DA: As I said on the call I think we do need to reconsider this issue because it may be preferable to have the GAC bring an issue to the SPIRT for consideration rather than issue advice to the Board. We should also keep in mind, that regardless of who brings the issue to the SPIRT, the SPIRT has a limited role is required to work through the framework in order to assess whether the change to the program is operational or policy and recommend appropriate action. I appreciate we had concerns about lobbying, but perhaps it may be prudent to allow SO/ACs to bring issues to SPIRT as well.

     *   Perhaps an easier question, should we recommend that the GAC have a Liaison on the SPIRT?  We state that the composition of the SPIRT should be open so long as they possess the requisite skills (I am paraphrasing).  So, I would think that offering the ACs, including the GAC, liaison positions on the SPIRT, does not seem like a huge issue.  We should again, however, stress that they must have the qualifications that we require of all others.
DA: I have no objection to a Liaison, but the role would need to be defined.

[Aikman-Scalese, Anne]   I believe the IPC would support a GAC Liaison.  GAC participation could affect timelines for getting final recommendations to the GNSO Council so that would have to be addressed.

  1.  The ICANN Board has raised the following questions that I believe are important to thing about:

     *   Do we want to recommend a timeframe by which the SPIRT must make a recommendation?  We have discussed this briefly before and did not decide to include one because each issue is different and it may not be possible to dictate a timeframe.
DA: It would be helpful to have a process flow to help us respond to this question. I think some work had been done on this previously and perhaps it can be resurrected. We'd also need to account for the possibility that the SPIRT could be dealing with more than one issue at any point in time.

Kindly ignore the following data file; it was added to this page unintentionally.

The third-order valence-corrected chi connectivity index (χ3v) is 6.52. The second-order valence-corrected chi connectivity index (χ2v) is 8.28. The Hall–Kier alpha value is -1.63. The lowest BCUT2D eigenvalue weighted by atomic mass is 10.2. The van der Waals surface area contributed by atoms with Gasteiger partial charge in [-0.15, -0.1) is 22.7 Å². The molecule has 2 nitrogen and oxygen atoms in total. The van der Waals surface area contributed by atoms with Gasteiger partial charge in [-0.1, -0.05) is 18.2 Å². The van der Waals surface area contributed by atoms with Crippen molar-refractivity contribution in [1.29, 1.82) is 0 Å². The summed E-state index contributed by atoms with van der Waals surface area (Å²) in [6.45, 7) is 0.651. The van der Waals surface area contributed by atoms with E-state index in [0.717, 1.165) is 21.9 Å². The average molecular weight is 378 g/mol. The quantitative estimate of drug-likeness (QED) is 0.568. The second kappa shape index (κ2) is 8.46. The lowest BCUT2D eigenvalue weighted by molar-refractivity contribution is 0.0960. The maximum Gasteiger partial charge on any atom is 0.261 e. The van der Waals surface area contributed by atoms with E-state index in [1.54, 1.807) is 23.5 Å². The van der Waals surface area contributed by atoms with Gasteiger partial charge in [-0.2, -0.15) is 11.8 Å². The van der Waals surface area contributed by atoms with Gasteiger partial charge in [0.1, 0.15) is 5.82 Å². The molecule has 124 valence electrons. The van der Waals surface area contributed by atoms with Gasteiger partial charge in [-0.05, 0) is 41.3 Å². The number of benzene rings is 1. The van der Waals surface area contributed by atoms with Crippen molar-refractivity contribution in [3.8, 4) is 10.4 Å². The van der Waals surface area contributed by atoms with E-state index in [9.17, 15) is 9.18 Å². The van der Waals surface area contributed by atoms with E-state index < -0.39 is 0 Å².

[Aikman-Scalese, Anne] I don't think you can put a time limit on SPIRT recommendations.  You don't know the issues in advance and whether an expert opinion will be needed.  If SPIRT is taking too long, GNSO Counsel can intervene as long as we know GNSO Council procedures re Input, Guidance, and EPDP take precedence.  (Consensus on the call was to move this to Recommendation status and this was always the intent anyway.  GNSO Council is the "guardrail" on the SPIRT.)

     *   What role does precedent play?  For this one, I would think that because predictability is one of our main goals, that there really needs to be a good reason to not follow precedent.  We don't want issues to keep being re-litigated at the SPIRT level just because there may be different members on the SPIRT or they may involve different applications.  So, I would state that once a recommendation has been issued (and accepted), then absent a substantial change in facts or circumstances, that issue should not be taken up again by the SPIRT.
DA: I agree that the SPIRT be able to rely on precedent and should be encouraged to do so.
[Aikman-Scalese, Anne]  GNSO Council should determine, when it accepts a SPIRT recommendation, whether or not the acceptance of that recommendation establishes a precedent.  The Motion to approve at the Council level should include the question as to whether it sets precedent or not.

     *   The ICANN Board wants to make sure that it has the right to act in emergency situations, including taking actions in line with the Board or officers' fiduciary responsibilities.  This is repeated in the ICANN Org comments.  Recommendation:  So long as there is truly an emergency situation, I can see no reason why we would not make it clear that ICANN Has a right to act.  We could state, however, that such action must be narrowly tailored to address the emergency situation and use the least restrictive means to achieve their purpose.  To allow otherwise, could circumvent the Predictability Framework.